## Transmittance

I had a request on writing a tutorial about Alpha maps using shaders, and this tutorial will be written tomorrow. But after yesterdays workshop, I had some thoughts about transparent objects, reflection and refraction.

We usually code a transparent object the following way: Set the color of the object to a desired color, and use blending/aplha to make the pixels located behind the object( relative to the camera ) get the color of the blended object + it’s normal pixel color. This works well in many cases, but what if I have a glassball I want to make transparent?
I could just make the whole sphere transparant using blending/alpha, but this would make it look rather flat. We all know that in the real world, all light-rays hitting a transparent object ( say a yellow glass sphere ) will be reflected and refracted. The refracted light will go through the object, and based on how far the light-ray travels before going out of on the opposite side, the more it will get the color of the transparent object its passing, in the case, yellow.
If the light goes trough a really thick part of the sphere, it will get much more affected of its color than a ray that just passes the side of it:

In this picture, lightrays outside the sphere is green. Once they are inside, the vector is red, and then green again when going out from the object. The longer the rays are inside( the length of the vector ), the more will the ray get colored by the object it’s transmitting.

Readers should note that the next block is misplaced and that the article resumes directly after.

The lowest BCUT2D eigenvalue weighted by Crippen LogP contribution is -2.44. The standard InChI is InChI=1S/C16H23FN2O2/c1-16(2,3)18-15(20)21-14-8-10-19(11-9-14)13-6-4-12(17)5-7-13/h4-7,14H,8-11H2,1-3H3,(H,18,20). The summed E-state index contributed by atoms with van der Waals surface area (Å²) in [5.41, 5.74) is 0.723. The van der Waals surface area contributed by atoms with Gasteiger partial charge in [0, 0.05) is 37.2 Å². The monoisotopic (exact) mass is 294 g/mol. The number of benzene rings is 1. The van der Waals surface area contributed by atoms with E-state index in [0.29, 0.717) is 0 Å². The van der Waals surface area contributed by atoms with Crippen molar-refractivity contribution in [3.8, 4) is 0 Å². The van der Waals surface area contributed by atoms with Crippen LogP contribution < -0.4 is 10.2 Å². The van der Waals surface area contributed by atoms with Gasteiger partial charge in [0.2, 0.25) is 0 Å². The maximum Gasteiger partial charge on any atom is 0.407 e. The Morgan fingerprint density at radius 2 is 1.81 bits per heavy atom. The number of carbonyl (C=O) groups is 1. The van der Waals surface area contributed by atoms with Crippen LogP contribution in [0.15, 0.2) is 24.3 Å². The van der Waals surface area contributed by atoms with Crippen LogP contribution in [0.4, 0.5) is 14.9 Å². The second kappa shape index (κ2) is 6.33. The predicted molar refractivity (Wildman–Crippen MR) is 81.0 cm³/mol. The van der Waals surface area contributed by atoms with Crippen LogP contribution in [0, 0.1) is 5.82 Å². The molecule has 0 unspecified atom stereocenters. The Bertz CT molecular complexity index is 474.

So, in our shader, we want to modify the color all pixels we see trough our sphere, with the spheres color and thickness. I have a few challenges including how to find out how thick a object is at each given point and how the formula for coloring transmitting rays will work, but got an idea.

I will write this shader using DirectX 10, but once I get it working, I’ll write an XNA tutorial about it, so you can implement the same effect in your applications!

Anyway, this is for tomorrow. This evening went in the air on a NNUG user group about Silverlight and WPF, and some final reading before taking the MCTS Distributed Applications exam tomorrow.
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